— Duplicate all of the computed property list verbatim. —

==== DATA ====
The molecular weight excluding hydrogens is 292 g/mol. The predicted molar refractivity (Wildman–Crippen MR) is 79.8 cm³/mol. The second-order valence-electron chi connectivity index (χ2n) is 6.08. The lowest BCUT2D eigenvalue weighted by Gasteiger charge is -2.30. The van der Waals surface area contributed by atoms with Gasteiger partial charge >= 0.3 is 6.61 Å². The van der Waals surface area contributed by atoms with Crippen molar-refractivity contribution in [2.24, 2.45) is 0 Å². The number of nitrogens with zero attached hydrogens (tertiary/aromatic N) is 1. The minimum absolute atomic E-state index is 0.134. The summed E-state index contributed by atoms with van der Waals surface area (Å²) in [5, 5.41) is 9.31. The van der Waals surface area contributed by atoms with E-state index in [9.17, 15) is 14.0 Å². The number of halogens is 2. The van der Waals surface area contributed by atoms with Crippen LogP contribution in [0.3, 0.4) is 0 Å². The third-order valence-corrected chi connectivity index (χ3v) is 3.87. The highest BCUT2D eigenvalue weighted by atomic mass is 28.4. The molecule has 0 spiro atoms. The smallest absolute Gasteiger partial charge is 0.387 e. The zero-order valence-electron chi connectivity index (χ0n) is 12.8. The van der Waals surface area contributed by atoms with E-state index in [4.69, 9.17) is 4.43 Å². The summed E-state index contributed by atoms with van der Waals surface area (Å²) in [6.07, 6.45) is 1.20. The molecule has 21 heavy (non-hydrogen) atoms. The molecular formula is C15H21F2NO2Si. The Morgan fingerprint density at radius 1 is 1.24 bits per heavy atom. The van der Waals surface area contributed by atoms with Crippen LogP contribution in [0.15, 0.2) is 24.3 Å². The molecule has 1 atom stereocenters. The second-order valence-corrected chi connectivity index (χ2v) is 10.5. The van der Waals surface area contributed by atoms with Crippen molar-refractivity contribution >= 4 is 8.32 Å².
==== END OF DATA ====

The molecular weight excluding hydrogens is 292 g/mol. The predicted molar refractivity (Wildman–Crippen MR) is 79.8 cm³/mol. The second-order valence-electron chi connectivity index (χ2n) is 6.08. The lowest BCUT2D eigenvalue weighted by Gasteiger charge is -2.30. The van der Waals surface area contributed by atoms with Gasteiger partial charge >= 0.3 is 6.61 Å². The van der Waals surface area contributed by atoms with Crippen molar-refractivity contribution in [2.24, 2.45) is 0 Å². The number of nitrogens with zero attached hydrogens (tertiary/aromatic N) is 1. The minimum absolute atomic E-state index is 0.134. The summed E-state index contributed by atoms with van der Waals surface area (Å²) in [5, 5.41) is 9.31. The van der Waals surface area contributed by atoms with E-state index in [9.17, 15) is 14.0 Å². The number of halogens is 2. The van der Waals surface area contributed by atoms with Crippen LogP contribution in [0.3, 0.4) is 0 Å². The third-order valence-corrected chi connectivity index (χ3v) is 3.87. The highest BCUT2D eigenvalue weighted by atomic mass is 28.4. The molecule has 0 spiro atoms. The smallest absolute Gasteiger partial charge is 0.387 e. The zero-order valence-electron chi connectivity index (χ0n) is 12.8. The van der Waals surface area contributed by atoms with E-state index in [4.69, 9.17) is 4.43 Å². The summed E-state index contributed by atoms with van der Waals surface area (Å²) in [6.07, 6.45) is 1.20. The molecule has 21 heavy (non-hydrogen) atoms. The molecular formula is C15H21F2NO2Si. The Morgan fingerprint density at radius 1 is 1.24 bits per heavy atom. The van der Waals surface area contributed by atoms with Crippen LogP contribution in [0.15, 0.2) is 24.3 Å². The molecule has 1 atom stereocenters. The second-order valence-corrected chi connectivity index (χ2v) is 10.5. The van der Waals surface area contributed by atoms with Crippen molar-refractivity contribution >= 4 is 8.32 Å².